BIBLE TRANSLATION MAGAZINE: All Things Bible Translation (May 2013)

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In the New International Version , Mark 5: 41 reads:. There are several possible conclusions to be drawn here. Perhaps the omission highlights the intention to domesticate, or to simplify, or to minimise the markers of translation. Authority shifts from the writer Mark to the editors or translators or both. Again, for this analysis, it will be necessary to consider the skopos of the translation as we will be using the New International Version , The Message and The Amplified Bible. To this end a short description of the translation strategies of each translating group will precede the example.

Paul is talking about the negative effect of false teachers whose teaching would lead to ungodliness. The Latin is concise and to the point:.

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Latin Vulgate. What is interesting is the choice of adjectives and their number. The Bible gateway website explains:. The Committee held to certain goals for the NIV: that it be an Accurate, Beautiful, Clear, and Dignified translation suitable for public and private reading, teaching, preaching, memorizing, and liturgical use.

New International Version. We will use this model as our starting point and move on to our next sample. The goal of The Message , as explained on the Bible Gateway website, is. The original books of the Bible were not written in formal language. The Message tries to recapture the Word in the words we use today. The Message version information: Bible Gateway. The Message.

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In his attempt to modernise and make the content relevant to the present times Peterson inserts what is not present in any of the sources. He directs the interpretation of the passage. By specifying a particular situation he removes the possibility of other perhaps more spiritual interpretations. More importantly some of what is present in the source texts is lost. It attempts to take both word meaning and context into account in order to accurately translate the original text from one language into another.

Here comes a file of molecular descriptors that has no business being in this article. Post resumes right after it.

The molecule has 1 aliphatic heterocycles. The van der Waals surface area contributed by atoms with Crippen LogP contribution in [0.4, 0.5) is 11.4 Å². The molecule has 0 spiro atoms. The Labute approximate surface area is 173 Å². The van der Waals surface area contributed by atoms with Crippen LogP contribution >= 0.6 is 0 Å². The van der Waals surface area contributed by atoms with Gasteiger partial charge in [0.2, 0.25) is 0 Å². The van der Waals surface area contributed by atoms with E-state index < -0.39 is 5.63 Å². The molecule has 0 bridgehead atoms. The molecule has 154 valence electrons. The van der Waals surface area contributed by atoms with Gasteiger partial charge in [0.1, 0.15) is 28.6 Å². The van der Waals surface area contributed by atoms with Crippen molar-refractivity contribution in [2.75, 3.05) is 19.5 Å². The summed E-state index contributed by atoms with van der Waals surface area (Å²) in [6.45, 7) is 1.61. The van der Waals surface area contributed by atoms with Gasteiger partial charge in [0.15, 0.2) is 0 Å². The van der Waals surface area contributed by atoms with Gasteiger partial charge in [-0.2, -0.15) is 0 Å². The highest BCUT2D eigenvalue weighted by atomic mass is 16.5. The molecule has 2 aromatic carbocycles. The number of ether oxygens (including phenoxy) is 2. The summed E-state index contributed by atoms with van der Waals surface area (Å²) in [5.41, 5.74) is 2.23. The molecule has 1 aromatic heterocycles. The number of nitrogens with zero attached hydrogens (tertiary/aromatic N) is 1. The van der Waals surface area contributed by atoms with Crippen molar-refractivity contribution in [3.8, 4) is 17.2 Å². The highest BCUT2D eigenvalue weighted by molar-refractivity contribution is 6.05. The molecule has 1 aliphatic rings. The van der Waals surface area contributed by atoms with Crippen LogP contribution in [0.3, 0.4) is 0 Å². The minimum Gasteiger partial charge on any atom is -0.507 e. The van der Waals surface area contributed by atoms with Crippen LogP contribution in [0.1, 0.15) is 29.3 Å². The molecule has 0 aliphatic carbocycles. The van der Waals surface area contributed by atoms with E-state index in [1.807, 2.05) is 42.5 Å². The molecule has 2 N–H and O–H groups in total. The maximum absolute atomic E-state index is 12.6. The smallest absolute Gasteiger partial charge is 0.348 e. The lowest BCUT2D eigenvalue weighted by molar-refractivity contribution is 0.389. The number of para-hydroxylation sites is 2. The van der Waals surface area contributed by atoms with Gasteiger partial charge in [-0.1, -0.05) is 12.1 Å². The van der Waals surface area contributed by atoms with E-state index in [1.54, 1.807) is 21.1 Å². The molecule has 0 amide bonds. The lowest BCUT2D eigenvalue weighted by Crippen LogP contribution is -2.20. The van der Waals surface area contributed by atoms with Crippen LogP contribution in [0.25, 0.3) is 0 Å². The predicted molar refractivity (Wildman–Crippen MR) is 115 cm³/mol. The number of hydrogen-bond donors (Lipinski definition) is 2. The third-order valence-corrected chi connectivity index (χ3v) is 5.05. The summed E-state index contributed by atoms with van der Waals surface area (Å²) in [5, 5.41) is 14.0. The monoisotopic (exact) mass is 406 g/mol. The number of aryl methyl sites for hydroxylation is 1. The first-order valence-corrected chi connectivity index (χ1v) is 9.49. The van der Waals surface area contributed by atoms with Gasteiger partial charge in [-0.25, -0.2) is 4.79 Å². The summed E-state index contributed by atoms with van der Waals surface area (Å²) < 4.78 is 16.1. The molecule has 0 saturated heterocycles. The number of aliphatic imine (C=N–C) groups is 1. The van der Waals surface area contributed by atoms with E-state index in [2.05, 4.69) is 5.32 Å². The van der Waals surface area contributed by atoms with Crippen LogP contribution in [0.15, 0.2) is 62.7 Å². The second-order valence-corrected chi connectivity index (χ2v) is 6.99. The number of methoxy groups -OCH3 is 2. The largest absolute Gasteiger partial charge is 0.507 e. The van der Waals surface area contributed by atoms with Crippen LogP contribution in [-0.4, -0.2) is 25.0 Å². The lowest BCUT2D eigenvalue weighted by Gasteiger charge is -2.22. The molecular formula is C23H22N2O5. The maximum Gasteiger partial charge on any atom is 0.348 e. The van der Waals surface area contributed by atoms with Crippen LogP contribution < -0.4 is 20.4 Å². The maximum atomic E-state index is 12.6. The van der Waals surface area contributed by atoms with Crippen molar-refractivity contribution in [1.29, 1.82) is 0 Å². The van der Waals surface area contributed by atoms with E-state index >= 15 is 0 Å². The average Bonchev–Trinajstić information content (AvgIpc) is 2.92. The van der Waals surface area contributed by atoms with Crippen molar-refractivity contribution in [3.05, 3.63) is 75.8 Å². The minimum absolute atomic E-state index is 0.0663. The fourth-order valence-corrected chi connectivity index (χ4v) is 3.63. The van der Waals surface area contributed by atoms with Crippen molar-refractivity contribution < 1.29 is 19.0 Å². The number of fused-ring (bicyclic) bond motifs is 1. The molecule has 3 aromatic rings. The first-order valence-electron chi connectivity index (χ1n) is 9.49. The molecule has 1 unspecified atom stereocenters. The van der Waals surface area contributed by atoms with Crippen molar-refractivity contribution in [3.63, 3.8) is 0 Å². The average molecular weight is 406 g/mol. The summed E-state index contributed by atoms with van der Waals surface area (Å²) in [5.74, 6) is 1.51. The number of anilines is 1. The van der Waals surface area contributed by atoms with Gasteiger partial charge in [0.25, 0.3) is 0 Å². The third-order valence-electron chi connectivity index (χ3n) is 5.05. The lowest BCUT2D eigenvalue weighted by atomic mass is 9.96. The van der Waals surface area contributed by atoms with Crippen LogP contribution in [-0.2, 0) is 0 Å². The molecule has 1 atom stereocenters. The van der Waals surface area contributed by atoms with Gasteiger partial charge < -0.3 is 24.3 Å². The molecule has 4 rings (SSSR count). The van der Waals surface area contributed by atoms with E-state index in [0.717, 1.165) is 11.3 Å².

The Amplified Bible does this through the use of explanatory alternate readings and amplifications to assist the reader in understanding what Scripture really says. Multiple English word equivalents to each key Hebrew and Greek word clarify and amplify meanings that may otherwise have been concealed by the traditional translation method. The Amplified Bible present on the Bible Gateway matches the printing. The Amplified Bible version information: Bible Gateway. The Amplified Bible. This phrase surprisingly has no expansion or amplification.

A dual text invites comparison between translations and in this format the Amplified Bible acts as a commentary for the NASB. However, presented alone, the Amplified version presents a much more forceful and emphatic text than the NASB. The word logos is masculine in Greek, neuter in the Latin rendering verbum, but may be rendered as a feminine noun in some gendered European languages palavera in Portuguese, palabra in Spanish, parole in French, parola in Italian.

In those languages, if the word chosen is feminine, grammar requires the subsequent personal pronoun to be feminine. But a feminine pronoun referring to God or Christ may compromise the meaning of the passage. Translators use various methods to extract the required interpretation from the source almost in spite of syntactical difficulties. This is better illustrated with examples. La Bible du Semeur is the International Bible Societies French Translation of and uses a neat grammatical trick to avoid the gender conflict.

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The version of J. Here is the Louis Segondtranslation:. During the same decade, the focus of translation studies turned towards the representation of gender in translation Simon, ; von Flotow, Translators of the Bible during this time would necessarily confront the same issues, so publicly were they debated. Because of the complexity of the source material some modern translations have a tendency to elucidate, to simplify, to interpret rather than present the text either literally as it is or in all its many other possible forms. The purpose of translation during the Reformation was initially to lay the Bible open for the general masses and remove it from the sole interpretive authority of the contemporary dominant institution.